This Giant is the largest model I have ever worked on. I painted it for the Italian Golden Demon in 2006, where it won Silver in the Monster Category. From a sculpting perspective it does not have major conversions: I just added a belt across his shoulder and chest building it with some brass, and I also included inside the cage a kidnapped goblin, forced to follow the giant everywhere. For me this project had two main challenges. First it was a real exercise in shading and highlighting skin textures, and on the other hand it gave me the opportunity to use artificial water for the first time.
I used airbrush for the skin, which gave the Giant’s flesh an amazingly realistic, dappled look. One of the first things to take into consideration when airbrushing is that the paint must be quite diluted (with the consistency of the milk), otherwise if the mixture is too thick it will block the airbrush and it will spit blobs of paint; and is it is too watered down we will create the so called "spider legs effect" making the paint go everywhere in a quite uncontrollable way and to areas we don't want to paint...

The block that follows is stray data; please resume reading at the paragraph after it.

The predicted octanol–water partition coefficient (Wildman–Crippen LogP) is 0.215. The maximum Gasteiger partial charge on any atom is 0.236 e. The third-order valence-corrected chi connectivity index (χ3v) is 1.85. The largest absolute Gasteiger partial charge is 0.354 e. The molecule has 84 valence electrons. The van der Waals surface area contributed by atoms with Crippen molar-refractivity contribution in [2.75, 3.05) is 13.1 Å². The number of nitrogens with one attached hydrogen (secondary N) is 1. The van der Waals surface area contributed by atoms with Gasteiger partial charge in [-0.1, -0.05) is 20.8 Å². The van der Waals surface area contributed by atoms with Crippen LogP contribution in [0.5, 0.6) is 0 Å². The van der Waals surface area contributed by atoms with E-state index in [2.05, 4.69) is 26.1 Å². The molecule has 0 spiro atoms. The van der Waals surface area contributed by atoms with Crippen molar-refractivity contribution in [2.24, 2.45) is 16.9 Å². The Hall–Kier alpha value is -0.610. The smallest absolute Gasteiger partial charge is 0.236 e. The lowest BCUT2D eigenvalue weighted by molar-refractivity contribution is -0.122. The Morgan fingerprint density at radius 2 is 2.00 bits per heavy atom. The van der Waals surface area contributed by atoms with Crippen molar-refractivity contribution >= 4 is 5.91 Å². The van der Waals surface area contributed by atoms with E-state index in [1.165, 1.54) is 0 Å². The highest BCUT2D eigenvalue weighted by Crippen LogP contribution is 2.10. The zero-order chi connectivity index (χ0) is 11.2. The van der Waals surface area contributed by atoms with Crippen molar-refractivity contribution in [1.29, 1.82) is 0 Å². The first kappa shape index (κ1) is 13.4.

For the basecoat of the skin I used a mixture of English Uniform, Sunny Skintone and Vermillion from Vallejo, shading it with some Scorched Brown (Citadel) and a little bit of Black. For the highlights I used Sunny Skintone, Base Flesh and Light Flesh from Vallejo (in that same order). When I finished this part I realized that the skin was too pale and dull, without life. So I decided to add some midtones to warm the general tonality of it. I started with some thin layers of Orange Brown (Vallejo) and afterwards I added some Red Gore (Citadel). After all this was done with the airbrush it was the time to use the brush for the final details such as deep shades, final highlights (mainly in the face) and some extra midtones